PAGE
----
Somali: Ciladda midab hurdi/jaale ah ee ilmaha dhawaan dhashay

Jaundice means that the skin, the whites of the eyes, the mucous membranes in the mouth, and some tissues in the body are yellowish.

Jaundice is caused by an increase in bilirubin, a substance that results from the breakdown of red blood cells.

Babies normally are born with more red blood cells than they will need after birth. As their bodies get rid of these extra red blood cells, bilirubin is produced. When the bilirubin is deposited in tissues, it causes a yellowish color.

As your baby begins to get rid of the bilirubin, the jaundice will go away. This takes several days. Your baby's health care provider and nurses will look for signs of jaundice while your baby is in the hospital.

The treatment for jaundice is simple. Feed your baby often. This helps your baby get rid of the bilirubin in stools and urine.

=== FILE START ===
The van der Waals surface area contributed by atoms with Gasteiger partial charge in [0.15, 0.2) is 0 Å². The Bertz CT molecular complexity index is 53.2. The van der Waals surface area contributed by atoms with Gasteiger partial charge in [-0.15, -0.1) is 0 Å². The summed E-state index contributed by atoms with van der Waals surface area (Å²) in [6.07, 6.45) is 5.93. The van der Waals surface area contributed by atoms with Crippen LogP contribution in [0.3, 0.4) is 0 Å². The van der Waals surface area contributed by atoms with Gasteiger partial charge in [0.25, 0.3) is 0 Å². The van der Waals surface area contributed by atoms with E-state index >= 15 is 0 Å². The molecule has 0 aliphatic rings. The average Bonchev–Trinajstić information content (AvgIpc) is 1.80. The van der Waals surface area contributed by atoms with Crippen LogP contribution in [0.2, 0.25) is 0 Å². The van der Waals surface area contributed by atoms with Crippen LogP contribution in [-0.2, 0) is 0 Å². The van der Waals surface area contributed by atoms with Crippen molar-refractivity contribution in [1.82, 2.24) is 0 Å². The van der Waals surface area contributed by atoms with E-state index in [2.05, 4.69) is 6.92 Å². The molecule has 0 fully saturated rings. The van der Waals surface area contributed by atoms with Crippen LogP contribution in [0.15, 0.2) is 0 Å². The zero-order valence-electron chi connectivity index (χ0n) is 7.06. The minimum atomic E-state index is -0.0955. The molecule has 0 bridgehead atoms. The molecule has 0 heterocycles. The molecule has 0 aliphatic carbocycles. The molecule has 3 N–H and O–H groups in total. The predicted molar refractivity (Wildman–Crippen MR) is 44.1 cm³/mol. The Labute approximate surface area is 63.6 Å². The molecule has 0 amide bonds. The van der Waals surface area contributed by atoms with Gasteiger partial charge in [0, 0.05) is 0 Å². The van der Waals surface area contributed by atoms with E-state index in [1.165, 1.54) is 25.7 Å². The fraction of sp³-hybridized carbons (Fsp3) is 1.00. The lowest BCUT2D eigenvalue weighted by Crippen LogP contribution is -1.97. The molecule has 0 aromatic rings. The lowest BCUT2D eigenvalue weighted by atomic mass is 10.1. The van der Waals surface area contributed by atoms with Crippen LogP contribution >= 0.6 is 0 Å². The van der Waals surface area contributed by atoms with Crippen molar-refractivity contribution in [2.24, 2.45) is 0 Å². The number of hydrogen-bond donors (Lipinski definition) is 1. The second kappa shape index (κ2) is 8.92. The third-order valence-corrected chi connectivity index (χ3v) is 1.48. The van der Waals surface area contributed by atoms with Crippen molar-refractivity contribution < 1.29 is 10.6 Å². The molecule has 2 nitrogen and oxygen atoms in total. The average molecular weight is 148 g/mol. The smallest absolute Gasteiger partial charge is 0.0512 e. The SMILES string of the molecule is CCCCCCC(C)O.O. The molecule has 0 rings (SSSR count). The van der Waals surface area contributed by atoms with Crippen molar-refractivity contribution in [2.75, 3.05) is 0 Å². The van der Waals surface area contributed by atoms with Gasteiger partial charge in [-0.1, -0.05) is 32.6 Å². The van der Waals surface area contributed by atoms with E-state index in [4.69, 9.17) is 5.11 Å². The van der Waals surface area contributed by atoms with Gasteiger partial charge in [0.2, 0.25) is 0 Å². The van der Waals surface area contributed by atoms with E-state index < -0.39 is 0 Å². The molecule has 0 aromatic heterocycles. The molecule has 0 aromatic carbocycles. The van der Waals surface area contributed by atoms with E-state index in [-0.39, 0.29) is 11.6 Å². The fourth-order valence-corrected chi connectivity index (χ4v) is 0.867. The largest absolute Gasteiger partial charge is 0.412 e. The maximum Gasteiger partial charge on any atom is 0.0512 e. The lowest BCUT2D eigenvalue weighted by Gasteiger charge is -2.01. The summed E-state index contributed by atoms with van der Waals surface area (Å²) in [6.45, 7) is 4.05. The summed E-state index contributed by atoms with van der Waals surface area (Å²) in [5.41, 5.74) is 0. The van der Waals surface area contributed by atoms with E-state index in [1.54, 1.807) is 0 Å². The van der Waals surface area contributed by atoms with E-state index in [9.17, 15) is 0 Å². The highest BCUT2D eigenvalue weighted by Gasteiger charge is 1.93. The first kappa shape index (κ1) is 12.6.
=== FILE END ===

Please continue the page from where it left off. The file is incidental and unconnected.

Some babies need to spend time under special lights to help break down the bilirubin. These lights look like fluorescent bulbs or are part of a special fiberoptic blanket.

Usually, newborn jaundice is not harmful and goes away without treatment. But, very high levels of bilirubin can cause serious problems, such as brain damage.

When to call your baby's health care provider

Call your baby's health care provider right away if your:

  • baby's skin, the whites of their eyes, or inside their mouth turned a little yellow
  • baby is extra sleepy (hard to stay awake and feed well)
Jaundice symptoms can start as late as five to seven days after birth. The most common age a baby will develop jaundice is between 3 and 7 days old.

Related resources

Source: Allina Health Patient Education, Beginnings: Pregnancy, Birth and Beyond, eighth edition, ob-ah-90026
First Published: 10/04/2002
Last Reviewed: 12/06/2021